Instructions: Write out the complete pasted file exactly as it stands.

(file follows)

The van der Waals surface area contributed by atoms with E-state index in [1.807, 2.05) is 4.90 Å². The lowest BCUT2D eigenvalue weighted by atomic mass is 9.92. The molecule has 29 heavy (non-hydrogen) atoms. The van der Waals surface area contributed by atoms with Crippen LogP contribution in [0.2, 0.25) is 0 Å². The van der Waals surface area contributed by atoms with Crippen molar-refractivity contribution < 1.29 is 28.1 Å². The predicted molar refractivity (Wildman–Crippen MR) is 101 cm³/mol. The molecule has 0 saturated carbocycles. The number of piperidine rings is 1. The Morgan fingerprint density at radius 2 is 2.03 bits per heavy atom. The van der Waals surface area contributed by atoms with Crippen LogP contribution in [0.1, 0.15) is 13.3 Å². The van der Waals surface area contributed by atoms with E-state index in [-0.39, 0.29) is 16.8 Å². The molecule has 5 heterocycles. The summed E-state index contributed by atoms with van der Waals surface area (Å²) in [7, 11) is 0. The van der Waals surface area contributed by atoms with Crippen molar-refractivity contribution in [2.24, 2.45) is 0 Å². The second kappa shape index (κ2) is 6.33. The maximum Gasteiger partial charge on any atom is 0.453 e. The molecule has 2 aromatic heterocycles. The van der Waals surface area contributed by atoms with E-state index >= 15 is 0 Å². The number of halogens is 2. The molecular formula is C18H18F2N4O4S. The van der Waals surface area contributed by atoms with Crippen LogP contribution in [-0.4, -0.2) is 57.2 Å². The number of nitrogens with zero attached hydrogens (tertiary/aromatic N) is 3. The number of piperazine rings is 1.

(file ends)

The van der Waals surface area contributed by atoms with E-state index in [1.807, 2.05) is 4.90 Å². The lowest BCUT2D eigenvalue weighted by atomic mass is 9.92. The molecule has 29 heavy (non-hydrogen) atoms. The van der Waals surface area contributed by atoms with Crippen LogP contribution in [0.2, 0.25) is 0 Å². The van der Waals surface area contributed by atoms with Crippen molar-refractivity contribution < 1.29 is 28.1 Å². The predicted molar refractivity (Wildman–Crippen MR) is 101 cm³/mol. The molecule has 0 saturated carbocycles. The number of piperidine rings is 1. The Morgan fingerprint density at radius 2 is 2.03 bits per heavy atom. The van der Waals surface area contributed by atoms with Crippen LogP contribution in [0.1, 0.15) is 13.3 Å². The van der Waals surface area contributed by atoms with E-state index in [-0.39, 0.29) is 16.8 Å². The molecule has 5 heterocycles. The summed E-state index contributed by atoms with van der Waals surface area (Å²) in [7, 11) is 0. The van der Waals surface area contributed by atoms with Crippen molar-refractivity contribution in [2.24, 2.45) is 0 Å². The second kappa shape index (κ2) is 6.33. The maximum Gasteiger partial charge on any atom is 0.453 e. The molecule has 2 aromatic heterocycles. The van der Waals surface area contributed by atoms with E-state index >= 15 is 0 Å². The number of halogens is 2. The molecular formula is C18H18F2N4O4S. The van der Waals surface area contributed by atoms with Crippen LogP contribution in [-0.4, -0.2) is 57.2 Å². The number of nitrogens with zero attached hydrogens (tertiary/aromatic N) is 3. The number of piperazine rings is 1.